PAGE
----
Defining metabolically healthy obesity: role of dietary and lifestyle factors

PLoS One. 2013 Oct 17;8(10):e76188. doi: 10.1371/journal.pone.0076188. eCollection 2013.


Background: There is a current lack of consensus on defining metabolically healthy obesity (MHO). Limited data on dietary and lifestyle factors and MHO exist. The aim of this study is to compare the prevalence, dietary factors and lifestyle behaviours of metabolically healthy and unhealthy obese and non-obese subjects according to different metabolic health criteria.

Method: Cross-sectional sample of 1,008 men and 1,039 women aged 45-74 years participated in the study. Participants were classified as obese (BMI ≥ 30 kg/m(2)) and non-obese (BMI < 30 kg/m(2)). Metabolic health status was defined using five existing MH definitions based on a range of cardiometabolic abnormalities. Dietary composition and quality, food pyramid servings, physical activity, alcohol and smoking behaviours were examined.

Results: The prevalence of MHO varied considerably between definitions (2.2% to 11.9%), was higher among females and generally increased with age. Agreement between MHO classifications was poor. Among the obese, prevalence of MH was 6.8% to 36.6%. Among the non-obese, prevalence of metabolically unhealthy subjects was 21.8% to 87%. Calorie intake, dietary macronutrient composition, physical activity, alcohol and smoking behaviours were similar between the metabolically healthy and unhealthy regardless of BMI. Greater compliance with food pyramid recommendations and higher dietary quality were positively associated with metabolic health in obese (OR 1.45-1.53 unadjusted model) and non-obese subjects (OR 1.37-1.39 unadjusted model), respectively. Physical activity was associated with MHO defined by insulin resistance (OR 1.87, 95% CI 1.19-2.92, p = 0.006).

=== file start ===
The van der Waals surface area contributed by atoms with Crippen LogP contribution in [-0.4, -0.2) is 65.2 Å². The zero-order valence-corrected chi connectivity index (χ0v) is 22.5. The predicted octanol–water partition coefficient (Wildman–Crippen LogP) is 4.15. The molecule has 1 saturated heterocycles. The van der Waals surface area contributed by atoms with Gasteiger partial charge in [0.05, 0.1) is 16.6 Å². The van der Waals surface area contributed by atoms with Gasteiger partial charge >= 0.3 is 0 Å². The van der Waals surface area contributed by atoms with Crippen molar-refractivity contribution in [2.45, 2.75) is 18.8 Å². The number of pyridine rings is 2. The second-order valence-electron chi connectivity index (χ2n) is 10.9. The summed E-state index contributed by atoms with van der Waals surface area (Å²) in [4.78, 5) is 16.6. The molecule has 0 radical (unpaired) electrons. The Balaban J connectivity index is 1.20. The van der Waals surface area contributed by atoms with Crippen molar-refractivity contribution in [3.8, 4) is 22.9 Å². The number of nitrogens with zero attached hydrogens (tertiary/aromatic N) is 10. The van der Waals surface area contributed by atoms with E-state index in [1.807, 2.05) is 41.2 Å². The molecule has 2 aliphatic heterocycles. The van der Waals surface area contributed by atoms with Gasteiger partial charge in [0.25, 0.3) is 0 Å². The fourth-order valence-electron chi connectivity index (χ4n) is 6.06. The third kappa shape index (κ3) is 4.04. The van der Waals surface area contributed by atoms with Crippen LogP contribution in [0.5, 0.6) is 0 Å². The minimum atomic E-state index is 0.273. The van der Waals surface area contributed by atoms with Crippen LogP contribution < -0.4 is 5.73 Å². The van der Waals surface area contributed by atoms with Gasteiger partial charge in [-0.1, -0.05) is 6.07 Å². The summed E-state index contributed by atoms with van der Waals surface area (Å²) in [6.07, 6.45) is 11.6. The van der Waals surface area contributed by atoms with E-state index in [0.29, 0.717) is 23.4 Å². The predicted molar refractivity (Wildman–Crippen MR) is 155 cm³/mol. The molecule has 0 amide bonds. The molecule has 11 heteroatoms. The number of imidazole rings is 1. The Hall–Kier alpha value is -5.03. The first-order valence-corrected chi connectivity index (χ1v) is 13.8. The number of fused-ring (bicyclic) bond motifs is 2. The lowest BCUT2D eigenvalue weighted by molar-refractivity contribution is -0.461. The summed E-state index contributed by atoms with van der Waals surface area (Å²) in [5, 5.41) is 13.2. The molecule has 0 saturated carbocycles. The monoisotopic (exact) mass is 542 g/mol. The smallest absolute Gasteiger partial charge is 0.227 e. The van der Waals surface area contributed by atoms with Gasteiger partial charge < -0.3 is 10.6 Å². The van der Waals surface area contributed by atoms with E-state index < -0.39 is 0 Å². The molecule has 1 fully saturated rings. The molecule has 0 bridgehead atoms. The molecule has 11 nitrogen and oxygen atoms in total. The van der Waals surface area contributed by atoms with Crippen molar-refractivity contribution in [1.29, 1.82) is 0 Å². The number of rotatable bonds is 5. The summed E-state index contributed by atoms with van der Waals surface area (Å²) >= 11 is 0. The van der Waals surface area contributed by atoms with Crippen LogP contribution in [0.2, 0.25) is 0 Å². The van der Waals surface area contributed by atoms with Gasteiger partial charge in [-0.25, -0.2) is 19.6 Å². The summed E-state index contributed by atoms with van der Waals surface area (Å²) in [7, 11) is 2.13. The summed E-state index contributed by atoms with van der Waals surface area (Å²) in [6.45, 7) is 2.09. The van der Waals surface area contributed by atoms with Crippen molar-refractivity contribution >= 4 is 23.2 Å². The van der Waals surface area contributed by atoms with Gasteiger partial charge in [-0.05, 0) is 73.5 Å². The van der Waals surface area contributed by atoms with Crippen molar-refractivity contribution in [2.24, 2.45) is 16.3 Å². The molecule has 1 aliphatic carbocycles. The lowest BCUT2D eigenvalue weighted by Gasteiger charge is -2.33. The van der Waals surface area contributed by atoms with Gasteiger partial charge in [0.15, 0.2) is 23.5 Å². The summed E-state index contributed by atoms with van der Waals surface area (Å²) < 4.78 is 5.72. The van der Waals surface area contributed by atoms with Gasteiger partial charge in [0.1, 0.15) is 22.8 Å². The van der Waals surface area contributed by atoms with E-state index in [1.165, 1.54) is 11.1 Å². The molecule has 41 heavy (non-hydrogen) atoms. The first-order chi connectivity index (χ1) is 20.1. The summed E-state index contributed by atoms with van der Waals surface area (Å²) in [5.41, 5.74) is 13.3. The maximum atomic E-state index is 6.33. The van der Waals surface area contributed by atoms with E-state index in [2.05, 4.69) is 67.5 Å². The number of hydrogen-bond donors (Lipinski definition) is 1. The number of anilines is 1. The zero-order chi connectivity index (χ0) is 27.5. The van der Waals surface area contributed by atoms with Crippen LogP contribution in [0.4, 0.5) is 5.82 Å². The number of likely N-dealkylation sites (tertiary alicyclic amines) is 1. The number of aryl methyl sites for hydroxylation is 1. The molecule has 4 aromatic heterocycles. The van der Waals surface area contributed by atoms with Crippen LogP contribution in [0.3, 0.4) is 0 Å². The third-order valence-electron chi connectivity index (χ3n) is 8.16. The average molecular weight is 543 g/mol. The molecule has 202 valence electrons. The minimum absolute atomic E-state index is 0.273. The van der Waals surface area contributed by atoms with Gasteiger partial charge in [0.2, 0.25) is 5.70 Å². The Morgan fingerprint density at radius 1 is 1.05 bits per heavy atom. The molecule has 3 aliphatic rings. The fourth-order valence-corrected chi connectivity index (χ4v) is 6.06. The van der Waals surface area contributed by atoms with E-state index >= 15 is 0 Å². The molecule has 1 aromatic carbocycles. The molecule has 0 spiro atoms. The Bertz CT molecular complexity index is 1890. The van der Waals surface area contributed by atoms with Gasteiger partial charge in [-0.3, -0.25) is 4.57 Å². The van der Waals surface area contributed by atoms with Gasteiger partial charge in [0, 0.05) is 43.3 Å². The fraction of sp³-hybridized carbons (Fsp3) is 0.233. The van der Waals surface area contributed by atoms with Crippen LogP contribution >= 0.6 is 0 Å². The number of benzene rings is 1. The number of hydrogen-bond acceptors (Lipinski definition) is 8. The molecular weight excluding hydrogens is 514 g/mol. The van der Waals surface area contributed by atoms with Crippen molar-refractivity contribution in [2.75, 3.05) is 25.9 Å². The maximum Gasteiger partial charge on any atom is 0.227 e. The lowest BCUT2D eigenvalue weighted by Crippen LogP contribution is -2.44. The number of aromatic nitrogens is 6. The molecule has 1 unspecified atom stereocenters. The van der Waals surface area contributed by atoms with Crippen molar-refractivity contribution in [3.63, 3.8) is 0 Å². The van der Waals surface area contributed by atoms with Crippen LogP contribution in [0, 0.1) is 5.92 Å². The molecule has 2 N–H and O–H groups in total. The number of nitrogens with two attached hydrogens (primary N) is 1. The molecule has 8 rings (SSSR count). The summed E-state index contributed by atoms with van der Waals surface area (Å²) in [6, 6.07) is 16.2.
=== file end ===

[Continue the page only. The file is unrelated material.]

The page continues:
Conclusion: A standard MHO definition is required. Moderate and high levels of physical activity and compliance with food pyramid recommendations increase the likelihood of MHO. Stratification of obese individuals based on their metabolic health phenotype may be important in ascertaining the appropriate therapeutic or intervention strategy.

Publication types

  • Research Support, Non-U.S. Gov't

MeSH terms

  • Aged
  • Alcohol Drinking
  • Body Mass Index
  • Cross-Sectional Studies
  • Diet*
  • Female
  • Health Behavior
  • Humans
  • Ireland / epidemiology
  • Life Style*
  • Male
  • Middle Aged
  • Obesity / classification
  • Obesity / epidemiology
  • Obesity / metabolism*
  • Prevalence
  • Quality of Life*
  • Smoking
  • Terminology as Topic

Grants and funding

This work was supported by a research grant from the Irish Health Research Board (reference HRC/2007/13). The funders had no role in study design, data collection and analysis, decision to publish, or preparation of the manuscript.